If forced by law to call a biological male a woman, female British politician says 'you might as well arrest me now,' threatens to leave the Labour Party

 A British member of Parliament who has faced intense criticism over her refusal to disassociate biological sex from gender doubled down last week, reiterating that she will not refer to 60-year-old comedian Eddie Izzard as a woman — even if it means imprisonment.

What are the details?

On Friday, Rosie Duffield, a Labour member of Parliament for Canterbury, England, attended the annual LGB Alliance conference in London.

The LGB Alliance, which seeks to help the "Ls," the "Bs," and the "Gs," but is not so much interested in the "Ts," affirms that "biological sex is binary, female and male, and that (for the vast majority of people) sex is determined at conception, observed at birth (or in utero), and recorded."

The Independent reported that at the conference, Duffield was asked about the possibility that referring to a transsexual's biological sex might soon amount to a hate crime.

The Canterbury MP replied, "Is that a serious thing? Is that coming to Parliament any time soon? I hope not because you might as well arrest me now. I'm not calling Eddie Izzard a woman." 

This response echoed a comment Duffield made in September, when she allegedly said, "I won't say a man is a woman. Eddie Izzard is not a woman." 

Izzard, a man who dates women and previously identified as a "lesbian trapped in a man's body," is campaigning to secure a spot as a Labour MP. It was only two years ago that Izzard appropriated and began using "she/her" pronouns.

Duffield previously stated that she would leave the Labour Party along with a number of other women if Izzard was included on an all-woman short list to become the party's candidate for the Sheffield Central region in the next general election.

"I will not be a hypocrite and I won’t lie and I won’t say that a man is a woman. Eddie Izzard is not a woman," Duffield said late last month. "I’m absolutely not the only Labour woman MP who will leave the party if Eddie Izzard gets on to an all-women short list."

Labour leader Keir Starmer has not yet revealed whether or not Izzard would be included on the list.

The Daily Mail indicated that Starmer is aware of Duffield's position on the matter and suggested that while "for 99.9 per cent of women, it's a matter of biology ... there is a small percentage who struggle with their gender and I'm not going to simply put that on one side and ignore that."

The Labour Party's National Executive Committee ruled in 2018 that men claiming to be women are eligible for all-women short lists.

The general election is slated for December 2024.

LGB, hold the T

Duffield similarly made waves last year at the LGB Alliance conference.

Duffield appeared on a panel entitled "Cancel Culture and Free Speech" alongside Tory MP Jackie Doyle-Price and Scottish National Party MP Joanna Cherry.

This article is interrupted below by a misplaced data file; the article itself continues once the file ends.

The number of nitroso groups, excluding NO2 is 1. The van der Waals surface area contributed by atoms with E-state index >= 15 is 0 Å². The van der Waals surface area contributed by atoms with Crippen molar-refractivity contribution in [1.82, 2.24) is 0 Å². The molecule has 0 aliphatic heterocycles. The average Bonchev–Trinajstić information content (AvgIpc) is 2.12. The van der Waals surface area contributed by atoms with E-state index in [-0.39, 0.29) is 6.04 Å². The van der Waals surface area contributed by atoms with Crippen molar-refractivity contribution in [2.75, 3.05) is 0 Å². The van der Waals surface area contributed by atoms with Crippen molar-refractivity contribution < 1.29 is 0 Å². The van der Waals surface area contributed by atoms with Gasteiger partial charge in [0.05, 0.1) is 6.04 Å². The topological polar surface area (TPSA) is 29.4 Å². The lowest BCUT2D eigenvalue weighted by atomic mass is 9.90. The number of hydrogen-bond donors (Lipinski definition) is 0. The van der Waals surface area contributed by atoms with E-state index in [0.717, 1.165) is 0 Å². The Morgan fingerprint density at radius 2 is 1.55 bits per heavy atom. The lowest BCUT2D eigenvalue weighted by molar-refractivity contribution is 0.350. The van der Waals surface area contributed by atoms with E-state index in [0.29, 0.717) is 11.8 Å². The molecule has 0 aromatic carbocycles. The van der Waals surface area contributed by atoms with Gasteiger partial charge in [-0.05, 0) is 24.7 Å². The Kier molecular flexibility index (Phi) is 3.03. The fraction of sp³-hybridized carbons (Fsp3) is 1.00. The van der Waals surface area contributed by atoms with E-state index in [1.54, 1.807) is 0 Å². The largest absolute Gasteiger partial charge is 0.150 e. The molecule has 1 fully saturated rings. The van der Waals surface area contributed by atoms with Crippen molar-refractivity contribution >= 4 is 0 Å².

The National reported that Duffield thanked Doyle-Price and Cherry for supporting her amid her ongoing troubles with the Labour Party, elements of which, in concert with online trolls, have denounced her as a "transphobe."

She said the Labour Party is "incredibly lonely" for a real feminist.

In the months and years leading up to last year's conference, a number of Duffield's staffers quit, slamming her recognition of the meaningful difference between biological women and pretenders. Pink News reported that one of the outgoing staffers suggested Duffield's comments about only women having cervixes was "offensive to the trans community," despite being a matter of fact.

Duffield said, "We’re OK to talk about everyone else’s rights, but we’re not supposed to talk about women, and we’re not supposed to talk about our bodies without quantifying it or justifying it, or adding on other groups that we also support to, sort of, you know, have our credentials allowed."

"I'm afraid my party is an absolute embarrassment at the moment," she said, referencing the leftist Labour Party's embrace of extreme views on gender and sex.

Unwavering support for real women

Duffield has long been clear about her rejection of social-constructivist arguments concerning sex and gender.

On Sept. 10, 2021, she tweeted, "I do not accept self-ID as a passport for male-bodied biological men to enter protected spaces for biological women."

She added, "That includes [domestic violence] refuges, women's prisons, single-sex wards and school toilets."

Harry Potter author J.K. Rowling spoke to Duffield's mistreatment by other Labour Party members as well as trolls online, writing that she and others like her "have been subject to campaigns of intimidation which range from being hounded on social media, the targeting of their employers, all the way up to doxing and direct threats of violence, including rape."

Rowling added that Duffield and other such biology-affirming women "have been put into a state of fear and distress for no other reason than that they refuse to uncritically accept that the socio-political concept of gender identity should replace that of sex."

The Daily Mail reported that Duffield was investigated by Labour Party officials in 2021 for allegedly liking a tweet that said transsexuals were "mostly heterosexuals cosplaying as the opposite sex and as gay."

Alex Beverley, then-chairman of LGBT+ Labour, said, "We feel we have exhausted all other options and now must publicly call for the whip to be removed from Rosie Duffield and for her to be suspended from the Parliamentary Labour Party."

Despite the best efforts of activists, Duffield remains, at least until now, a member of Parliament.

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